Pudovkin was never quite an Eisenstein or Dovzhenko; he could concentrate his films into a motion as pervasive as they did, but couldn't sustain for as long. So we get bumpy stretches across otherwise pleasant vistas.

But then we have the ending, absolutely one of the finest pieces of silent cinema. It is a karmic hurricane of splintered image; motion that begins indoors with a fight is eventually transferred outside and escalates in a revolutionary apocalypse of stunning violence that scatters an entire army across the steppe like dead leaves. Trees, dust, crops, dirt - all rushing before the camera like Pudovkin's montage is so frenzied and powerful it threatens to rip apart the very fabric of the world.

Watch the film just so you get to this part, then watch side by side with Kuleshov's By the Law for the haunting aftermath of the apocalypse that begins here, and Zemlya for how it's endured. The call is, as usual, for revolution, but we can use it now in all three films as a broader metaphor about the effort to release the energies of the soul, about a metaphysical breakthrough.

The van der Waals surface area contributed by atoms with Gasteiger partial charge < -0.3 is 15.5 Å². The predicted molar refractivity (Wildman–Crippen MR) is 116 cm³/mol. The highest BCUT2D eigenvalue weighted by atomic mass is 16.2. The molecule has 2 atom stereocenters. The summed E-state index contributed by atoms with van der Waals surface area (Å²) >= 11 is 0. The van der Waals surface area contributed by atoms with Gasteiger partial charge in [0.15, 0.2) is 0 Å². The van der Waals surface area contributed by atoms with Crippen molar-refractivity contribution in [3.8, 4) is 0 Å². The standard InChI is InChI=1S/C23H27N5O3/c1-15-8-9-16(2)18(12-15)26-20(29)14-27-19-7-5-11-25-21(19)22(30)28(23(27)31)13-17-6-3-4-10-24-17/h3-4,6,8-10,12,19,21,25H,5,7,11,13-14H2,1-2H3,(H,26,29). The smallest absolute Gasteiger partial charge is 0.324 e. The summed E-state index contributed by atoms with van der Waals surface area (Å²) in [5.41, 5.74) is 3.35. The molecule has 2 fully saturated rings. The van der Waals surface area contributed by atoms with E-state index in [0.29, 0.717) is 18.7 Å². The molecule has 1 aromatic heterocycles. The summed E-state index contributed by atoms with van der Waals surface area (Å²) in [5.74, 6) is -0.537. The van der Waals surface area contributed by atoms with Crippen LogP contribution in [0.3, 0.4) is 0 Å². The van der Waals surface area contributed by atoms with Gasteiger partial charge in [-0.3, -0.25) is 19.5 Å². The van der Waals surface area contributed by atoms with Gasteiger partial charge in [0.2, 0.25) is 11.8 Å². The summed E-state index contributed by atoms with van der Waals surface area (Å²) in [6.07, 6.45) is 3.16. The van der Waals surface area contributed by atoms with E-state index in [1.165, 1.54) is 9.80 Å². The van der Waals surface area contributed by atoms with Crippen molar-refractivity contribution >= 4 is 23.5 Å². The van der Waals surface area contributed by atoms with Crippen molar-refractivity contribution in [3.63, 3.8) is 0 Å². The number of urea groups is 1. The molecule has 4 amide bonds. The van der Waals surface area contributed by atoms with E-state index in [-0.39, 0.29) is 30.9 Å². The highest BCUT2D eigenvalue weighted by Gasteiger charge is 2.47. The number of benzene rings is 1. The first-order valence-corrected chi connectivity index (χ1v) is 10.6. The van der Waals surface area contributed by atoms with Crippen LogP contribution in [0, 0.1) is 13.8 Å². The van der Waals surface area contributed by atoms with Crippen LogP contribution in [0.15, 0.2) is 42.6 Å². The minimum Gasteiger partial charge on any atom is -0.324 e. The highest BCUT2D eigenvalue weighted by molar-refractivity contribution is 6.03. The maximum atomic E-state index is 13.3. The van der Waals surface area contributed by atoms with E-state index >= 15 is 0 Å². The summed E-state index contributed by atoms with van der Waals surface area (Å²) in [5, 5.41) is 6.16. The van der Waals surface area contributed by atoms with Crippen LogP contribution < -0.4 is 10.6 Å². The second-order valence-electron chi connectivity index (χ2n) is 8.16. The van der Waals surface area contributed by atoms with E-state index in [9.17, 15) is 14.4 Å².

Watch like you were having your soul trained for this breakthrough.

Was the above review useful to you?
See more (14 total) »


If you enjoyed this title, our database also recommends:
- - - - -
Defiance Salvatore Giuliano The Forty-First As Far as My Feet Will Carry Me I Am Cuba
IMDb User Rating:
IMDb User Rating:
IMDb User Rating:
IMDb User Rating:
IMDb User Rating:
Show more recommendations

Related Links

Full cast and crew Company credits External reviews
News articles IMDb Drama section IMDb Soviet Union section

You may report errors and omissions on this page to the IMDb database managers. They will be examined and if approved will be included in a future update. Clicking the 'Edit page' button will take you through a step-by-step process.